Whether you want to ski better, play more golf or chase your kids around the park, you need better balance and stronger legs. Exercises that mimic everyday movements create functional strength; enhancing everyday activities, finally answering the question “what are you training for?”
What are the principals of Functional training?
Integration vs. isolation
Strength training on machines, works muscles in isolation—although it’s rare that your muscles would be required to work in isolation in any other situation. Functional training, on the other hand, removes the support provided by machines, requiring the body to work multiple muscle groups in integration, as the body is intended to move, resulting in more balanced muscle tone.
Reaction vs. injury
Functional training is “reactive” teaching muscles to “fire” in a pattern, with primary “moving” muscles and secondary “stabilizing” muscles working in sequence to execute movement. This integration engages strong, stable “core” muscles aiding in balance. The result? Your body attains equilibrium between strength and flexibility, between agonist and antagonist muscles, increasing functionality while reducing risk of injury.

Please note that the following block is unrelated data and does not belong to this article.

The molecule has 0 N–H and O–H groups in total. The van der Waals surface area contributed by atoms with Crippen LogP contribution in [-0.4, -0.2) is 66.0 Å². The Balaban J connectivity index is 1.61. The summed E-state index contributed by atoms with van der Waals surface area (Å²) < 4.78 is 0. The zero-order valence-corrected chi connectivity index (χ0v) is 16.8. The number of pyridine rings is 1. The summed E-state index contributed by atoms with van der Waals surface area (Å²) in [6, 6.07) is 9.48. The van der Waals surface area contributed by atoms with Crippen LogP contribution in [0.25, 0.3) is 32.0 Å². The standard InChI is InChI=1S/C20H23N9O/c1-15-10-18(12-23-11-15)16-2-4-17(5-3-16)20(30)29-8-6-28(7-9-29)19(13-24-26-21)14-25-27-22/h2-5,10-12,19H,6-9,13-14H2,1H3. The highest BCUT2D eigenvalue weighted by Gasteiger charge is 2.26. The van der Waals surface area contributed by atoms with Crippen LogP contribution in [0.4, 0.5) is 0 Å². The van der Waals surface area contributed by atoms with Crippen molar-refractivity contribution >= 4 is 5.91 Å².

Balance vs. bulk
Concerned about developing large and bulky muscles? Functional training techniques enhanced with Pilates and yoga-based exercises, help you create a leaner, tighter and more-integrated physique.
Multi- vs. limited movement
Your body performs along forward, backward, rotational and diagonal planes of movement everyday. A lack of balanced strength along these planes will result in injury—such as a twinge in your back when picking up a suitcase or indulging in your first golf game of the season.